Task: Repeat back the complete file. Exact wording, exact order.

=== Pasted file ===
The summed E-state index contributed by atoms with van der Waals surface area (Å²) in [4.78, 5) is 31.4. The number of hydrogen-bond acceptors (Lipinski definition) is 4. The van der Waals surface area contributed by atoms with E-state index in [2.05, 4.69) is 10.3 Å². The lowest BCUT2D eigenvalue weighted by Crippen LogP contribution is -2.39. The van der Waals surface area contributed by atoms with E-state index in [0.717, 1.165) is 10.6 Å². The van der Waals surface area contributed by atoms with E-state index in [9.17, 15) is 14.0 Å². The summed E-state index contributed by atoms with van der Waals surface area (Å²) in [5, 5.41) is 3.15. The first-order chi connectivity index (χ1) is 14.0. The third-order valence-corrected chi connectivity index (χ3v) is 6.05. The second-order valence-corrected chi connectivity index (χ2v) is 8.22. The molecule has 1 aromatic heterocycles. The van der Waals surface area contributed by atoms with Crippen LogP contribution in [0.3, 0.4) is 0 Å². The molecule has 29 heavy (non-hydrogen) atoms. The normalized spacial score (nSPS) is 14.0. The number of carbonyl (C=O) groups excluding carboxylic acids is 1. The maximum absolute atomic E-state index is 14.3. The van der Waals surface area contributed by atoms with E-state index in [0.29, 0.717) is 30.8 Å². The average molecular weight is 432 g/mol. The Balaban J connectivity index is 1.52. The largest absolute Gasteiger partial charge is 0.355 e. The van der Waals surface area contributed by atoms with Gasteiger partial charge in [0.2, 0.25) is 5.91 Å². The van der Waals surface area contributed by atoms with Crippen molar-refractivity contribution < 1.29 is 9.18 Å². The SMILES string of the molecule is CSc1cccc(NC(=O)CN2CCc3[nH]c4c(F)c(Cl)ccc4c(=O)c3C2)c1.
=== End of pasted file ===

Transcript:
The summed E-state index contributed by atoms with van der Waals surface area (Å²) in [4.78, 5) is 31.4. The number of hydrogen-bond acceptors (Lipinski definition) is 4. The van der Waals surface area contributed by atoms with E-state index in [2.05, 4.69) is 10.3 Å². The lowest BCUT2D eigenvalue weighted by Crippen LogP contribution is -2.39. The van der Waals surface area contributed by atoms with E-state index in [0.717, 1.165) is 10.6 Å². The van der Waals surface area contributed by atoms with E-state index in [9.17, 15) is 14.0 Å². The summed E-state index contributed by atoms with van der Waals surface area (Å²) in [5, 5.41) is 3.15. The first-order chi connectivity index (χ1) is 14.0. The third-order valence-corrected chi connectivity index (χ3v) is 6.05. The second-order valence-corrected chi connectivity index (χ2v) is 8.22. The molecule has 1 aromatic heterocycles. The van der Waals surface area contributed by atoms with Crippen LogP contribution in [0.3, 0.4) is 0 Å². The molecule has 29 heavy (non-hydrogen) atoms. The normalized spacial score (nSPS) is 14.0. The number of carbonyl (C=O) groups excluding carboxylic acids is 1. The maximum absolute atomic E-state index is 14.3. The van der Waals surface area contributed by atoms with E-state index in [0.29, 0.717) is 30.8 Å². The average molecular weight is 432 g/mol. The Balaban J connectivity index is 1.52. The largest absolute Gasteiger partial charge is 0.355 e. The van der Waals surface area contributed by atoms with Gasteiger partial charge in [0.2, 0.25) is 5.91 Å². The van der Waals surface area contributed by atoms with Crippen molar-refractivity contribution < 1.29 is 9.18 Å². The SMILES string of the molecule is CSc1cccc(NC(=O)CN2CCc3[nH]c4c(F)c(Cl)ccc4c(=O)c3C2)c1.